And not give into guilt.
Like most people, I struggle with setting boundaries. It is especially hard with an aging parent who may feel vulnerable or frightened if you are not around. But setting boundaries with your parent, co-worker, or anyone in your life, is critical to the self-care that must be a high priority for caregivers.
Request and expectations of others tug at me because I want everyone to be happy – with little regard for my own well-being. I am learning that saying no to a third trip to the grocery store in one weekend is OK. And that talking about the request often results in a solution that would not have been possible with a simple (and resentful) yes.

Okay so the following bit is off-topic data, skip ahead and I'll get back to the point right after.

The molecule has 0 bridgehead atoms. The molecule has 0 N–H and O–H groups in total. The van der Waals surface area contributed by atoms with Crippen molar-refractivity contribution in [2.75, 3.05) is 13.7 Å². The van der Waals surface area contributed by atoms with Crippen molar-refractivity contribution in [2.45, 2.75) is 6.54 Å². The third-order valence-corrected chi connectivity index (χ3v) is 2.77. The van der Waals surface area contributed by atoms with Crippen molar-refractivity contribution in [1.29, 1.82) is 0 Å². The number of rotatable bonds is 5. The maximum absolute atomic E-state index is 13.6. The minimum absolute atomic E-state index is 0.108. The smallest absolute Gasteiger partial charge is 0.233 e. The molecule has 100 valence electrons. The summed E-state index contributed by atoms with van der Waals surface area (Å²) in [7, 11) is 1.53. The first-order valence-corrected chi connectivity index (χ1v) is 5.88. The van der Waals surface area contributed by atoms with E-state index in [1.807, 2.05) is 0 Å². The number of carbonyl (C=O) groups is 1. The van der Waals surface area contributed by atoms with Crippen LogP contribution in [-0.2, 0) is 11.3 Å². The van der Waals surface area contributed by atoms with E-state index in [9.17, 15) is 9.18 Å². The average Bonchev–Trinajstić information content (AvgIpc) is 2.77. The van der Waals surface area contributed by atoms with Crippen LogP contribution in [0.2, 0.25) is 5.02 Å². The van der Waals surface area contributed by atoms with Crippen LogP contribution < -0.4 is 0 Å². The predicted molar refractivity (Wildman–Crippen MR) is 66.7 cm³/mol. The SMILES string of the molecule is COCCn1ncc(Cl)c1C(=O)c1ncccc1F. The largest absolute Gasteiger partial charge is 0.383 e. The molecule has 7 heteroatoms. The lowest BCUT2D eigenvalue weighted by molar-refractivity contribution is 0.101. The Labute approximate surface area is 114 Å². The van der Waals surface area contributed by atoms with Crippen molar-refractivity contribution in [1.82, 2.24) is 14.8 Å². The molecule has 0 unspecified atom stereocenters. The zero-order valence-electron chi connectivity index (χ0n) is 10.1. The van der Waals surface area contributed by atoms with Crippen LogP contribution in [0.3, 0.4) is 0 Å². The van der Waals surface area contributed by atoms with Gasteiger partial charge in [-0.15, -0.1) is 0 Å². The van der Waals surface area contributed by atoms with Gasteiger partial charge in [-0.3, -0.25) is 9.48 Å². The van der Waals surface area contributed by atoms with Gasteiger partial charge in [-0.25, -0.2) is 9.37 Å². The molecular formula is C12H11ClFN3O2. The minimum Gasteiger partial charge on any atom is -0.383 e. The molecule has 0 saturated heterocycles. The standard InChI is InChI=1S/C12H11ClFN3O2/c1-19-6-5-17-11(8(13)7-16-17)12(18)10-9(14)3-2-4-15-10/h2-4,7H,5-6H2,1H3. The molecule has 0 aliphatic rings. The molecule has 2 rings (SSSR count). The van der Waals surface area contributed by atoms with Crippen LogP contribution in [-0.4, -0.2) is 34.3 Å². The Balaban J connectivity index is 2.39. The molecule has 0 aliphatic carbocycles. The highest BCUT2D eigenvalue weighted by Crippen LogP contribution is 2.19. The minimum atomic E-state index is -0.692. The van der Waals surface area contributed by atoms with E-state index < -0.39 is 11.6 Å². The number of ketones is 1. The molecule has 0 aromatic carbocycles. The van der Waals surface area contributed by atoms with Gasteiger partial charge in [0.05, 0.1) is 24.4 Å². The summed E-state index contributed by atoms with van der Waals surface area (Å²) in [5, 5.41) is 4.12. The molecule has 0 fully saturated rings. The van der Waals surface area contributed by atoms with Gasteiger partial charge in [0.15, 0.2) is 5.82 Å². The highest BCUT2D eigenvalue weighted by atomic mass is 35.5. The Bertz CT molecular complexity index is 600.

A month ago a ran across the website Daughterhood.org. Started by Anne Tumlinson, I appreciate the insight and caring work of this group. Anne has sent spent her entire career working in government doing policy research and consulted to nursing homes, assisted living providers and home care companies to improve how America delivers and pays for the care of our aging loved ones.
Please read her article “5 Lessons in Setting Boundaries that Every Caregiver Must Learn” I found it inspiring and helpful. I hope you will as well.
Used with permission from Daughterhood.org
Disclaimer: The material in this blog is for educational purposes only. It is not intended to replace, nor does it replace, consulting with a physician, lawyer, accountant, financial planner or other qualified professional.